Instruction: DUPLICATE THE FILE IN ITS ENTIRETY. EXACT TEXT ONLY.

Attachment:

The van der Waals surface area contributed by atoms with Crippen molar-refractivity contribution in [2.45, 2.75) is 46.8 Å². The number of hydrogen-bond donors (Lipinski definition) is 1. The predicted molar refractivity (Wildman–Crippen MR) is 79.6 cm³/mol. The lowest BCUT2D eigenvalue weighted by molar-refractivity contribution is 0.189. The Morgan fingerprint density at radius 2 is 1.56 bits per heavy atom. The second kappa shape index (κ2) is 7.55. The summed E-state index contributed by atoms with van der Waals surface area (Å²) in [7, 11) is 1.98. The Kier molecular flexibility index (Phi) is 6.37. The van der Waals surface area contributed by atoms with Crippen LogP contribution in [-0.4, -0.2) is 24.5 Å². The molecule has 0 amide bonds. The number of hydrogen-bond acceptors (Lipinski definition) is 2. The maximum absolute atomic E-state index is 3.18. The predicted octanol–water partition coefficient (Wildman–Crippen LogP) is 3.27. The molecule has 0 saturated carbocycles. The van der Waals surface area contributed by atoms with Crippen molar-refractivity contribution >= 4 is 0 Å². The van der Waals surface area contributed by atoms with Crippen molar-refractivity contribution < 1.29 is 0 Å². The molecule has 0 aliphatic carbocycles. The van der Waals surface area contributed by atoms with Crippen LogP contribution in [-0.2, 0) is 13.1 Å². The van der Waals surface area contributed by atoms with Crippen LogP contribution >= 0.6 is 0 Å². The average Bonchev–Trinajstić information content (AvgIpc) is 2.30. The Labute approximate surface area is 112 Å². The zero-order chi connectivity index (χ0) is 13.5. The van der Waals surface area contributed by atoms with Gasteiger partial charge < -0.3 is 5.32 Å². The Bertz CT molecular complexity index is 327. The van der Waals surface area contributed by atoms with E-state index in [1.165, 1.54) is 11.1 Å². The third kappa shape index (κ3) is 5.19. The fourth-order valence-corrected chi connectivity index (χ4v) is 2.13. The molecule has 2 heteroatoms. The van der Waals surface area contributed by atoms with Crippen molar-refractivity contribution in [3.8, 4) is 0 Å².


The van der Waals surface area contributed by atoms with Crippen molar-refractivity contribution in [2.45, 2.75) is 46.8 Å². The number of hydrogen-bond donors (Lipinski definition) is 1. The predicted molar refractivity (Wildman–Crippen MR) is 79.6 cm³/mol. The lowest BCUT2D eigenvalue weighted by molar-refractivity contribution is 0.189. The Morgan fingerprint density at radius 2 is 1.56 bits per heavy atom. The second kappa shape index (κ2) is 7.55. The summed E-state index contributed by atoms with van der Waals surface area (Å²) in [7, 11) is 1.98. The Kier molecular flexibility index (Phi) is 6.37. The van der Waals surface area contributed by atoms with Crippen LogP contribution in [-0.4, -0.2) is 24.5 Å². The molecule has 0 amide bonds. The number of hydrogen-bond acceptors (Lipinski definition) is 2. The maximum absolute atomic E-state index is 3.18. The predicted octanol–water partition coefficient (Wildman–Crippen LogP) is 3.27. The molecule has 0 saturated carbocycles. The van der Waals surface area contributed by atoms with Crippen molar-refractivity contribution >= 4 is 0 Å². The van der Waals surface area contributed by atoms with Crippen molar-refractivity contribution < 1.29 is 0 Å². The molecule has 0 aliphatic carbocycles. The van der Waals surface area contributed by atoms with Crippen LogP contribution in [-0.2, 0) is 13.1 Å². The van der Waals surface area contributed by atoms with Crippen LogP contribution >= 0.6 is 0 Å². The average Bonchev–Trinajstić information content (AvgIpc) is 2.30. The Labute approximate surface area is 112 Å². The zero-order chi connectivity index (χ0) is 13.5. The van der Waals surface area contributed by atoms with Gasteiger partial charge < -0.3 is 5.32 Å². The Bertz CT molecular complexity index is 327. The van der Waals surface area contributed by atoms with E-state index in [1.165, 1.54) is 11.1 Å². The third kappa shape index (κ3) is 5.19. The fourth-order valence-corrected chi connectivity index (χ4v) is 2.13. The molecule has 2 heteroatoms. The van der Waals surface area contributed by atoms with Crippen molar-refractivity contribution in [3.8, 4) is 0 Å².